Contact: Allyson Wilson (202) 249-6623
WASHINGTON, D.C. (August 30, 2012) – The U.S. Environmental Protection Agency (EPA) and the National Highway Traffic Safety Administration (NHTSA) this week issued jointly a federal rule aimed at increasing the national Corporate Average Fuel Economy, or CAFE, standards for vehicles in the United States. The new standards will affect cars and light trucks introduced in model years 2017 – 2025.
In response to the new rule, America’s plastics makers are emphasizing readiness to help automakers and original equipment manufacturers (OEMs) meet the new standards with a range of lightweight and versatile materials.
“Many plastics, including plastics composites, have a history of helping to make cars lighter and more agile while enhancing safety and performance,” said Steve Russell, ACC’s Vice President of plastics.
“Experts estimate that plastics make up 50 percent of today’s vehicles by volume—but only 10 percent of the weight. Since less energy is required to power a lighter vehicle, lightweight and versatile plastics can make an important contribution in helping automakers meet the new fuel efficiency standards,” Russell said.
Specifically, lightweight plastics help to reduce the load on a vehicle’s engine which increases miles per gallon while reducing greenhouse gas emissions.
In addition to making vehicles lighter and more fuel efficient, plastics materials have enabled some of the most significant vehicle safety innovations of the past decades, such as advanced seatbelts and air bags, as well as structural enhancements, such as bumpers, door panels and front fenders that also can play a role in improving passenger safety.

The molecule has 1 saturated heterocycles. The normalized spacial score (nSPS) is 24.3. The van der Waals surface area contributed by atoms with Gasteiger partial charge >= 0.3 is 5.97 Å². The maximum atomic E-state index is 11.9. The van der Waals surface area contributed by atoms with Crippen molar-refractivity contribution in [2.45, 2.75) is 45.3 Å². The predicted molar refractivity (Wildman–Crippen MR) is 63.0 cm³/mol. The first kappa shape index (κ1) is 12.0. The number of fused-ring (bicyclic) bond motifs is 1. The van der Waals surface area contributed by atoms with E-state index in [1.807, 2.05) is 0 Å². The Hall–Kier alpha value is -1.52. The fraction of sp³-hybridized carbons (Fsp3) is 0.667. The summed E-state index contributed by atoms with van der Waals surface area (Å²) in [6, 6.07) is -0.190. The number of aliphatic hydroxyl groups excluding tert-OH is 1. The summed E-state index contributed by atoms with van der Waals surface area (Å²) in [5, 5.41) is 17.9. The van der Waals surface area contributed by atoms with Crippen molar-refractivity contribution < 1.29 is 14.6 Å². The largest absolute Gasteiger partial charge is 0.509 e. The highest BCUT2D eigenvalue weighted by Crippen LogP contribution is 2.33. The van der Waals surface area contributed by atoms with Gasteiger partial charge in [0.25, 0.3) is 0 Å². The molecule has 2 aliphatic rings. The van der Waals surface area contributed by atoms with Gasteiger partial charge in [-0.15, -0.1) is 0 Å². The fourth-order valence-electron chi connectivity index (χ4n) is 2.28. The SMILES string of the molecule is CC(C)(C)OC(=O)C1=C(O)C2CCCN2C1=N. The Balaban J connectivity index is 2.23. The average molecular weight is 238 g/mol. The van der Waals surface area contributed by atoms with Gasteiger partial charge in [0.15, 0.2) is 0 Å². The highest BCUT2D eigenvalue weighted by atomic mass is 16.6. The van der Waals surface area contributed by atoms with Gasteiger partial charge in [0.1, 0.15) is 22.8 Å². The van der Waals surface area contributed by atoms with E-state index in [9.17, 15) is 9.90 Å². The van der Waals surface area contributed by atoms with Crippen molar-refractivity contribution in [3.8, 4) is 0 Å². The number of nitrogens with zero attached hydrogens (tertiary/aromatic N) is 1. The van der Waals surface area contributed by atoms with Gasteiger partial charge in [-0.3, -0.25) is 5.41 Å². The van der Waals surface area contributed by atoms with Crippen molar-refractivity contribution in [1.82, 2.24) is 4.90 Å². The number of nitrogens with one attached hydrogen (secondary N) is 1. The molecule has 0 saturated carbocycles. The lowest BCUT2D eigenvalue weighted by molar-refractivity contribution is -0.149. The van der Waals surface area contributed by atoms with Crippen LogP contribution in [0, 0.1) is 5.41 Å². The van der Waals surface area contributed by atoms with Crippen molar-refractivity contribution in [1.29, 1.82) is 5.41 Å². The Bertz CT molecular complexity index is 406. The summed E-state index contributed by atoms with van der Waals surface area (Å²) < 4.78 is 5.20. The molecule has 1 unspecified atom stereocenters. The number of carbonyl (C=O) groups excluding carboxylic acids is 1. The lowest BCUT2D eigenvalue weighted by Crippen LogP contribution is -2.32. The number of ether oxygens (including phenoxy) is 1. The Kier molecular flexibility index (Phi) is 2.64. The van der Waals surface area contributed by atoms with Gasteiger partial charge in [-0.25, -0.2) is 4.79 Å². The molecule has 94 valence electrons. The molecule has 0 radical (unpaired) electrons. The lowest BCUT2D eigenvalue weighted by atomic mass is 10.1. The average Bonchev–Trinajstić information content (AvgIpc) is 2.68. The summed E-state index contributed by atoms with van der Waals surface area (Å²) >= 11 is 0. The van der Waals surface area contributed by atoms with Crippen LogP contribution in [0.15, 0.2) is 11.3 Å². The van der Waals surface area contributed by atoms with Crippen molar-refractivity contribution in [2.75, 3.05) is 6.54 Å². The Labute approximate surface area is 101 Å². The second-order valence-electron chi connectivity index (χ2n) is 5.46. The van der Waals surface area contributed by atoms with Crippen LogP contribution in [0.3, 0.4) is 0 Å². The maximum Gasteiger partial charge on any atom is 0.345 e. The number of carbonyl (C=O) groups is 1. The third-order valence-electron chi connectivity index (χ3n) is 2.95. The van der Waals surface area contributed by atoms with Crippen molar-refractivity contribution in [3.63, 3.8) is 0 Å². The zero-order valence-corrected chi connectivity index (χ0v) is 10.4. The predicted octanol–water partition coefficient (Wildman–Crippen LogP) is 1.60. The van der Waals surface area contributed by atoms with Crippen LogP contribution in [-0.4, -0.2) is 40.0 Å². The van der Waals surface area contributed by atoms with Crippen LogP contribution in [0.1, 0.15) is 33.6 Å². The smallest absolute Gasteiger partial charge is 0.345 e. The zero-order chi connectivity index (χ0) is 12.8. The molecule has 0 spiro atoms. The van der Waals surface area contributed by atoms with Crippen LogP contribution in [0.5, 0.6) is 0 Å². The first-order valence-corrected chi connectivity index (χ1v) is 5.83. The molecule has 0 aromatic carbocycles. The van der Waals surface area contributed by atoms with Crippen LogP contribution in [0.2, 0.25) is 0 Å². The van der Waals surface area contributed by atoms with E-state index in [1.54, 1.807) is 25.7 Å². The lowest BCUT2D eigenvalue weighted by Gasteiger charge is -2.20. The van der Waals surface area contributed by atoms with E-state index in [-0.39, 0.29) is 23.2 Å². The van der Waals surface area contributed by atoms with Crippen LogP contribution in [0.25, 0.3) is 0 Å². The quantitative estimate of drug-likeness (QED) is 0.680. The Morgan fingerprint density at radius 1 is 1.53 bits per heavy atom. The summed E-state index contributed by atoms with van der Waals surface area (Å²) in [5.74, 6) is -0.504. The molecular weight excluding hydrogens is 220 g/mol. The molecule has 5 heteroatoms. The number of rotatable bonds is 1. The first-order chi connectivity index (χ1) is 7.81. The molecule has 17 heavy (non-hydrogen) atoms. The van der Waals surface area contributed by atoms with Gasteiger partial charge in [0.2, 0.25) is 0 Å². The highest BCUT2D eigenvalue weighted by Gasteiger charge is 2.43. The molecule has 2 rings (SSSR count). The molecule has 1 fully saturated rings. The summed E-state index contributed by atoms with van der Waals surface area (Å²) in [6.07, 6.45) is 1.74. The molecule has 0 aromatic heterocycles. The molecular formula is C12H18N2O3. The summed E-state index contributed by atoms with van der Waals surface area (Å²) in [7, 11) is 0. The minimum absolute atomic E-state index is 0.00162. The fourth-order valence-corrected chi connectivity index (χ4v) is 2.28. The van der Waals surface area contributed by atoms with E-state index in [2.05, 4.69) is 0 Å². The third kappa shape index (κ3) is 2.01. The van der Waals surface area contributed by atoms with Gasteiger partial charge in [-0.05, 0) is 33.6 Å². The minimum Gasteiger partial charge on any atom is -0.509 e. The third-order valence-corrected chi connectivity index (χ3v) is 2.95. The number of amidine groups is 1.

The amount of plastics and composites used in vehicles increased 25 percent between MY1995 and 2007 and continues to climb. The source of these improvements—innovations in plastics—still holds untapped potential to further enhance vehicle safety, efficiency, performance and design.
Caption: Each pound of plastics and plastics composites in a vehicle typically replaces two to three pounds of other, heavier materials. As a result, plastics help to reduce vehicle weight, thus improving fuel efficiency and reducing greenhouse gas (GHG) emissions. (Source: Chemistry and Light Vehicles, American Chemistry Council, p. 5-10.)
Plastics makers continue support federal agencies’ efforts to document the safety of mass reduction in vehicles and to develop predictive engineering tools to assist OEM designers and engineers in incorporating innovative plastics into new vehicles.
For more about plastics innovations in vehicles, visit http://www.plastics-car.com/.